THIS WEEK in his­tory

Sackville Tribune - - OP-ED -

June 4, 1936 – The wreck of C.N.R. En­gine #1218 oc­curs on route be­tween New­cas­tle and Devon, re­sult­ing in the death of en­gi­neer Mur­ray Hoyt.

June 4, 1904 – “Sage-femme d’acadie,” nurse and mid­wife Edith (Branch) Pinet, is born in Burnsville. Over her 40-year ca­reer as a prac­tis­ing mid­wife, Pinet de­liv­ers more than 3,000 ba­bies in the re­gion of Pa­que­tville – in­clud­ing singer Édith But­ler.

June 4, 1903 – Mo­ti­vated by a de­sire to im­prove the poor salaries and work­ing con­di­tions for teach­ers through­out New Brunswick, the Al­bert County Teacher’s Union un­der­goes a name change to be­come the New Brunswick Teach­ers’ Union.

June 4, 1726 – The 1725 Treaty of Peace and Friend­ship is rat­i­fied at An­napo­lis

Royal, N.S., by the Mi’kmaq, Maliseet, Pas­samaquoddy and Penob­scot Na­tions – reaf­firm­ing Wa­banahki hunt­ing, fish­ing and plant­ing grounds.

June 5, 1854 – Great Britain and the United States sign a Rec­i­proc­ity Treaty, thereby en­sur­ing free en­try of Bri­tish North Amer­i­can wood, fish and farm prod­ucts into the United States in ex­change for Amer­i­can ac­cess to the sea fishery along coastal wa­ters.

June 5, 1981 – The first teach­ers’ strike oc­curs in New Brunswick; 1,000 teach­ers demon­strate out­side of the Leg­isla­tive build­ing, de­mand­ing a 37 per cent wage in­crease over 27 months. A ten­ta­tive set­tle­ment is reached on the week­end, and classes re­sume Mon­day.

June 5, 1882 – John Mitchell Lyons, of Monc­ton, patents the Separa­ble Bag­gage Check, a coupon ticket method still used to­day in bus, train and air travel.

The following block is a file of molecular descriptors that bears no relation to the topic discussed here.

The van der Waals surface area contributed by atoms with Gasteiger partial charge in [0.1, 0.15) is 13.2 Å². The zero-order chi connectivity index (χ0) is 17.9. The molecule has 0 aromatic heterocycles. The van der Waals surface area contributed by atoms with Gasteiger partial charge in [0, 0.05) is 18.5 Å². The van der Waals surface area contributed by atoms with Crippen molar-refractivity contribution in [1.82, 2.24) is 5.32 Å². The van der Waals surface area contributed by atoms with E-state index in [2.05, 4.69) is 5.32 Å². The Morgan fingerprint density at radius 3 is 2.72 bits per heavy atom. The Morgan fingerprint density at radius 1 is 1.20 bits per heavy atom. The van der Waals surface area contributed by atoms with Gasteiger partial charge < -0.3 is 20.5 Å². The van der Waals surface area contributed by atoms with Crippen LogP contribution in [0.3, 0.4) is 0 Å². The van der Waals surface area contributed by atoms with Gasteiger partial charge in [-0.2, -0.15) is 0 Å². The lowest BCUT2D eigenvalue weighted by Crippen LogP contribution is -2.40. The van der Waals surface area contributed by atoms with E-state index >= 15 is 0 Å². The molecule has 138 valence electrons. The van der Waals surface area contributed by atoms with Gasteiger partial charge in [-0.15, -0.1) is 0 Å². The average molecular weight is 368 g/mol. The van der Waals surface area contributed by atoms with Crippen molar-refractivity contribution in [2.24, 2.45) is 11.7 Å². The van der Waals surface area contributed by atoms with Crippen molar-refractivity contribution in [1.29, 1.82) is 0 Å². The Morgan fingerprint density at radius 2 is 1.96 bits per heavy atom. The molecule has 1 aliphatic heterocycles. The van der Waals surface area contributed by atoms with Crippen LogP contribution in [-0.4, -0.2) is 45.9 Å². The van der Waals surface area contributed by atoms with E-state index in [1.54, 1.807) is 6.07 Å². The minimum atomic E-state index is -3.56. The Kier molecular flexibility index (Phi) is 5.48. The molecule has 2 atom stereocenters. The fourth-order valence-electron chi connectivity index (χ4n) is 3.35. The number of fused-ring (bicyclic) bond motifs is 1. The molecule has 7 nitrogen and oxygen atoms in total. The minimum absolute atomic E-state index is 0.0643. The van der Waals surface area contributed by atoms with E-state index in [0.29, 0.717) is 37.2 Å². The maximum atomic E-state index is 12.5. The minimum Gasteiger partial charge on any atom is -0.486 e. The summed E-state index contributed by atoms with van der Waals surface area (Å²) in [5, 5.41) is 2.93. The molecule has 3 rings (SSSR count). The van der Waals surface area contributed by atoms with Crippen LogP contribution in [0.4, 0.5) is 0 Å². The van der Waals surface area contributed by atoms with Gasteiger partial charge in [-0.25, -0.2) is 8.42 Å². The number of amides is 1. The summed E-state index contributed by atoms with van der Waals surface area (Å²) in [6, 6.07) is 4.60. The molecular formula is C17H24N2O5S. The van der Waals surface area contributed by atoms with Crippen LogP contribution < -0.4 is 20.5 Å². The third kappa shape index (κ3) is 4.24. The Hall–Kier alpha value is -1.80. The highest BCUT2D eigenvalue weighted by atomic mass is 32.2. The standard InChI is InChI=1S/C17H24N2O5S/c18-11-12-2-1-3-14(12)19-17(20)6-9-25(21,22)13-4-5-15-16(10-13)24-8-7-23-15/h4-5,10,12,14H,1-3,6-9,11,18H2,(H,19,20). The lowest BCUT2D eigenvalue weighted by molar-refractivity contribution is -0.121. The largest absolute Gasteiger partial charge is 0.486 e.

June 6, 1987 – The At­lantic Canada Op­por­tu­ni­ties Agency, a re­gional de­vel­op­ment agency with a man­date to as­sist busi­nesses in cre­at­ing op­por­tu­nity and em­ploy­ment, is es­tab­lished with an an­nual bud­get of $200 mil­lion.

June 6, 1944 – D-day in­va­sion of Europe (“The Scar­let Dawn”) in­cludes the 3rd Cana­dian Di­vi­sion – 7th, 8th and 9th Cana­dian Brigades. The North Shore (New Brunswick) Reg­i­ment lands at Saint Au­bin­sur-mer, a tiny vil­lage on the French coast of Nor­mandy.

June 6, 1919 – The Cana­dian Na­tional Rail­ways Cor­po­ra­tion is cre­ated by a fed­eral Or­der-in-coun­cil, merg­ing sev­eral rail­ways – in­clud­ing the In­ter­colo­nial, Grand Trunk, and Cana­dian North­ern.

June 7, 1984 – “L’acadie Nou­velle” com­mences pub­li­ca­tion in Cara­quet.

June 7, 2002 – Fol­low­ing the pas­sage of a new Of­fi­cial Lan­guages Act, Premier Bernard Lord pays trib­ute to for­mer premier Louis J. Ro­bichaud, whose gov­ern­ment in 1969 es­tab­lished the orig­i­nal act mak­ing New Brunswick the first bilin­gual prov­ince in Canada. June 8, 1911 – Open­ing in She­diac of the Sis­ters of Prov­i­dence Hospice – a shel­ter for the home­less and in­firm.

June 9, 1817 – The cor­ner­stone is laid for the first brick build­ing in Saint John, built by John Nut­ting on the cor­ner of Ger­main and Union Streets.

June 9, 1964 – Lord Beaver­brook, Sir Max Aitken, New Brunswick’s dis­tin­guished son and one of the most suc­cess­ful busi­ness­men to emerge from the Mar­itime prov­inces, dies in Sur­rey, Eng­land.

June 9, 1744 – Joseph Mathurin Bourg, the first Aca­dian to take holy or­ders, is born at River Ca­nard, N.S. Upon or­di­na­tion at Mon­treal in 1772, Fa­ther Bourg is ap­pointed mis­sion­ary to Aca­dia and es­tab­lishes his head­quar­ters at Car­leton on Chaleur Bay. June 10, 1783 – Royal in­struc­tions are sent to Nova Sco­tia di­rect­ing the gover­nor to grant lands with­out fee to Loyalist settlers. Non-com­mis­sioned of­fi­cers re­ceive 200 acres, while pri­vates and other heads of fam­i­lies are given 100 acres.

June 10, 1785 – Joseph Daigle and 24 dis­placed fam­i­lies from Sainte-anne-des­pays-bas (Fred­er­ic­ton) ob­tain per­mis­sion to set­tle at Madawaska. Af­ter trav­el­ling 10 days by ca­noe, they reach the rich in­ter­val land of the up­per St. John (Saint-david, Maine, and Saint-basile).

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